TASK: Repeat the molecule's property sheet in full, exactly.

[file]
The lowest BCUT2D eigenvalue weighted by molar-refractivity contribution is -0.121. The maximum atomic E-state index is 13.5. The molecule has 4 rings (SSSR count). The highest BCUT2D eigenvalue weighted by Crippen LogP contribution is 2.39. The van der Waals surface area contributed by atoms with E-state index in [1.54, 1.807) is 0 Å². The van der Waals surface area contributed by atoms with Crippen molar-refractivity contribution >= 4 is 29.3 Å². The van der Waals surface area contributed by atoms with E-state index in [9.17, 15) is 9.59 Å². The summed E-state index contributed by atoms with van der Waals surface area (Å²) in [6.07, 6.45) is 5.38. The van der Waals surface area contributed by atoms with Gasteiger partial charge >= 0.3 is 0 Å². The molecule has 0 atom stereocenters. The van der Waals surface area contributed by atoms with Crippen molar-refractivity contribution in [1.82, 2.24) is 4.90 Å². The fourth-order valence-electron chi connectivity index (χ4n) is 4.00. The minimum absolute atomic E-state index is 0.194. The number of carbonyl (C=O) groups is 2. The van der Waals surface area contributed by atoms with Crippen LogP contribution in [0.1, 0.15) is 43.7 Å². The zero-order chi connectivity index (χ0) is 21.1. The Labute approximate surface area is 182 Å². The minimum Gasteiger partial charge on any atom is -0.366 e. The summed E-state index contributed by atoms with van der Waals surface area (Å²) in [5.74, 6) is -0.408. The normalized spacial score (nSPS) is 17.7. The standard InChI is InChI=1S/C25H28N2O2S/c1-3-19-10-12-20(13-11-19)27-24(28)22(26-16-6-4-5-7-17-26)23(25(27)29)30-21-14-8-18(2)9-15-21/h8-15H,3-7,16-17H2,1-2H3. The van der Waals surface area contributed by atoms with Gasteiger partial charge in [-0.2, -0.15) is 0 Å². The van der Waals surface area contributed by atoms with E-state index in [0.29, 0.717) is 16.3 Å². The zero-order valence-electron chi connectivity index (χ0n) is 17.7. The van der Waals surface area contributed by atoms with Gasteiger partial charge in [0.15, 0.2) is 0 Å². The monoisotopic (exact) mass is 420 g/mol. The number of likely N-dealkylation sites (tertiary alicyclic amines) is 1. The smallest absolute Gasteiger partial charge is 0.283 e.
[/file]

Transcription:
The lowest BCUT2D eigenvalue weighted by molar-refractivity contribution is -0.121. The maximum atomic E-state index is 13.5. The molecule has 4 rings (SSSR count). The highest BCUT2D eigenvalue weighted by Crippen LogP contribution is 2.39. The van der Waals surface area contributed by atoms with E-state index in [1.54, 1.807) is 0 Å². The van der Waals surface area contributed by atoms with Crippen molar-refractivity contribution >= 4 is 29.3 Å². The van der Waals surface area contributed by atoms with E-state index in [9.17, 15) is 9.59 Å². The summed E-state index contributed by atoms with van der Waals surface area (Å²) in [6.07, 6.45) is 5.38. The van der Waals surface area contributed by atoms with Gasteiger partial charge >= 0.3 is 0 Å². The molecule has 0 atom stereocenters. The van der Waals surface area contributed by atoms with Crippen molar-refractivity contribution in [1.82, 2.24) is 4.90 Å². The fourth-order valence-electron chi connectivity index (χ4n) is 4.00. The minimum absolute atomic E-state index is 0.194. The number of carbonyl (C=O) groups is 2. The van der Waals surface area contributed by atoms with Crippen LogP contribution in [0.1, 0.15) is 43.7 Å². The zero-order chi connectivity index (χ0) is 21.1. The Labute approximate surface area is 182 Å². The minimum Gasteiger partial charge on any atom is -0.366 e. The summed E-state index contributed by atoms with van der Waals surface area (Å²) in [5.74, 6) is -0.408. The normalized spacial score (nSPS) is 17.7. The standard InChI is InChI=1S/C25H28N2O2S/c1-3-19-10-12-20(13-11-19)27-24(28)22(26-16-6-4-5-7-17-26)23(25(27)29)30-21-14-8-18(2)9-15-21/h8-15H,3-7,16-17H2,1-2H3. The van der Waals surface area contributed by atoms with Gasteiger partial charge in [-0.2, -0.15) is 0 Å². The van der Waals surface area contributed by atoms with E-state index in [0.29, 0.717) is 16.3 Å². The zero-order valence-electron chi connectivity index (χ0n) is 17.7. The van der Waals surface area contributed by atoms with Gasteiger partial charge in [0.15, 0.2) is 0 Å². The monoisotopic (exact) mass is 420 g/mol. The number of likely N-dealkylation sites (tertiary alicyclic amines) is 1. The smallest absolute Gasteiger partial charge is 0.283 e.